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Falling off track

November 1, 2011 by HealthyFamilies BC

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I have a confession – this past week I fell off the wagon with my exercise routine. It was a busy week, and I just didn’t make it as much of a priority as I should have.

I had tried to schedule a couple of workouts, but last minute meetings came up and threw a wrench in my plans. Every once in a while life – and our hectic schedules – gets in the way of our good intentions.  It’s really easy to let a slip up completely throw you off track. 

I was missing my workouts and I was letting my healthy eating plan slip a bit too.

Just because I miss a workout it is not an excuse to let my diet slip.  November is a new month and I am looking forward to getting back on track. What do you do when you have a bad exercise week? How do you make sure you stay on track?

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Comments (3)

ericab

Posted on Thursday November 3, 2011 a 9:17pm

Just a side note before I post -- is anyone having any problems with posting? I am hoping it is because it is "under construction" - just like we are in learning about how to live healthy lives -- but it has been quite slow and I have had trouble posting... so I just thought I would ask before I comment. Anyway, onward and upward: This month, nicotine patches are being covered by MSP and made available to those who previously could not access them. I know a number of people who are taking advantage of this, and it reminded me of my own journey with becoming a non-smoker which I would like to share here. Recently I saw a quote that really struck me: If you don’t take care of your body, where are you going to live? I am, and proud to call myself now, not only a nonsmoker but a runner. It has not been an easy road, but definitely worth it. Six years ago, I ran my first race, the Central Saanich Pioneer 8km. It was a major feat for me, having always wanted to be a runner, at that point was still a smoker but desperately wanted to quit. I had long dreamt about running, and being able to run a race was some kind of magical achievement only afforded to people who had some secret access to a level of health not known to me. Running signified a discipline of mind and body, strength of heart, and an unstoppable spirit. But I could never reach a point where I could convince myself that I, too, could be a runner. Someone said to me once, “You can do anything, but you can’t do everything.” When I first started running, I still smoked. I loved running, and would often enjoy a cigarette after a run. But it made the running less enjoyable, and harder. And the good feeling I got from smoking never lasted the way the good feeling from a run did. It was a difference between doing something I knew was good for me and really helped me in a holistic way, and doing something against me. Smoking was something that I had used as a coping mechanism since I was a teen to relax, avoid feeling uncomfortable feelings, to stay slim, to have quiet time. Eventually I knew I would have to choose. Some people can be both – runners and smokers – but I just couldn’t do it. I knew I would have to make a choice. I thought about not just “quitting smoking” but instead, how and why I wanted to choose to live as a non-smoker. I thought about where I would be in ten years given the two choices. What ten years of smoking does to one’s body, not to mention ten years of stuffed down feelings and denial-based coping mechanisms, is not pretty. Then I thought about where I would be after ten years of running. I had dreamed of running long races, and had actually signed up for a couple of 10 ks and then chickened out realizing I could not get it together enough to train properly. That was mostly because in my mind, that included giving up smoking, which I hadn’t been able to do. Over time and many relapses, I chose running. I made that choice almost six years ago, and still make that choice every day. Some days I still really would love to sit down and enjoy a smoke. Once in awhile, I still dream of those lovely ignorant mornings I used to enjoy with a coffee and the first cigarette of the day. But then I think about how I feel when I run and how much that is more about who I have become. I have a healthy body today and have learned more about health and fitness over my smoking-to-running transition than I ever imagined. Six years, six full marathons, nine half marathons and countless 10ks later, I am thinking about the number of people dear to me who are choosing this time in their lives to give up smoking. I am both inspired by their courage and as I write this, offer the advice to find something that makes being a non-smoker AWESOME. Bikram yoga, aromatherapy, a clean-air activist, whatever! Smokers can be intense, passionate people and you may find that you will need to find a place to channel that intense, passionate energy previously burned up by smoking. I am sending out my heartfelt support to everyone who is choosing this time to be a non-smoker. You won’t regret it. You are choosing your life, your health, and taking responsibility for your feeling good. You are choosing YOU.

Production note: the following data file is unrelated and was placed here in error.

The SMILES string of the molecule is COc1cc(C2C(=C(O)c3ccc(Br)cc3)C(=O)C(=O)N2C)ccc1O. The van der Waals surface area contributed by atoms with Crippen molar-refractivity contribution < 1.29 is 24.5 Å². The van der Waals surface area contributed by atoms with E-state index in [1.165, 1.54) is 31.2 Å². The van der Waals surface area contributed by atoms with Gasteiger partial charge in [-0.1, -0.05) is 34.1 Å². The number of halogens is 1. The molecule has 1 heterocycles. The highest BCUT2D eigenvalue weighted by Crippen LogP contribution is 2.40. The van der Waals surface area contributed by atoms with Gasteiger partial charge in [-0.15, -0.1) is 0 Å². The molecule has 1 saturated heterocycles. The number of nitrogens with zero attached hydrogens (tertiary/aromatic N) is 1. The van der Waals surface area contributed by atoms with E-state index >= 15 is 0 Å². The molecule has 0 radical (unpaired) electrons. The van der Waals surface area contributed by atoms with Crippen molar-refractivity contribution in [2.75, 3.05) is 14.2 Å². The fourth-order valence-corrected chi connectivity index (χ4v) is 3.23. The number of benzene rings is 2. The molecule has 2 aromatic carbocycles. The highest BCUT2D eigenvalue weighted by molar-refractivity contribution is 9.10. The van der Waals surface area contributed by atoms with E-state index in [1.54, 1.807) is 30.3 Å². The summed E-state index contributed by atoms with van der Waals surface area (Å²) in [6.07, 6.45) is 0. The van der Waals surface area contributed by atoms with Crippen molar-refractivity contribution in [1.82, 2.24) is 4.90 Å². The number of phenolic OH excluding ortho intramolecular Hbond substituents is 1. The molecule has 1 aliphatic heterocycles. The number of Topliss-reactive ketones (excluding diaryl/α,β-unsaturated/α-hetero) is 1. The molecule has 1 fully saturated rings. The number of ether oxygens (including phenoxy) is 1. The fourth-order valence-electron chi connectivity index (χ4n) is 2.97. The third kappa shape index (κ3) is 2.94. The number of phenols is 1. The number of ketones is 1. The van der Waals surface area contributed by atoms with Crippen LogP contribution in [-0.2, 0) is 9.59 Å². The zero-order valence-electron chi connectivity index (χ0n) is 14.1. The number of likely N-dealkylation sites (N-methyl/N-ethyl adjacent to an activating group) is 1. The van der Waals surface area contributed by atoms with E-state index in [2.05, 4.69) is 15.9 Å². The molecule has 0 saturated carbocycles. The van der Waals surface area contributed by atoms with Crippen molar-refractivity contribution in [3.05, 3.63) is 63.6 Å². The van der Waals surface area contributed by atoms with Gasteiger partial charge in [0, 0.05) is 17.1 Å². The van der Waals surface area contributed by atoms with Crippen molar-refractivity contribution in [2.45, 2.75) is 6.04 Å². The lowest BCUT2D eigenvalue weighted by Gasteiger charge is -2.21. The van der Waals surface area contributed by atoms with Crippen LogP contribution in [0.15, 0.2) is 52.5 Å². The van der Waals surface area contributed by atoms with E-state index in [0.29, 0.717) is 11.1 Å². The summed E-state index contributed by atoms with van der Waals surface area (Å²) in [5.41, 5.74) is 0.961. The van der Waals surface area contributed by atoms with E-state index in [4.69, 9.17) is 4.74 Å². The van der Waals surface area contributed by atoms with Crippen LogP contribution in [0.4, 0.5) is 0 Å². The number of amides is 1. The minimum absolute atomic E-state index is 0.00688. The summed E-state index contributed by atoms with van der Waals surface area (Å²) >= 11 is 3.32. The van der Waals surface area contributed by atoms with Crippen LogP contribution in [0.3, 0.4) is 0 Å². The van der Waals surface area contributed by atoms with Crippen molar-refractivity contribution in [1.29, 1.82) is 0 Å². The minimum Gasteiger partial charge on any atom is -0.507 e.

cpetelski's picture

HealthyFamilies BC

Posted on Thursday November 10, 2011 a 3:18pm

Hi ericab! Thanks so much for taking the time to share your journey of becoming a non smoker with us. What you have to say is inspiring. It’s amazing what we can do when we make a choice.- Michael de Jong

Kincaid42

Posted on Tuesday November 8, 2011 a 9:45pm

Loved reading your comment ericab! Thank you for the inspiration!

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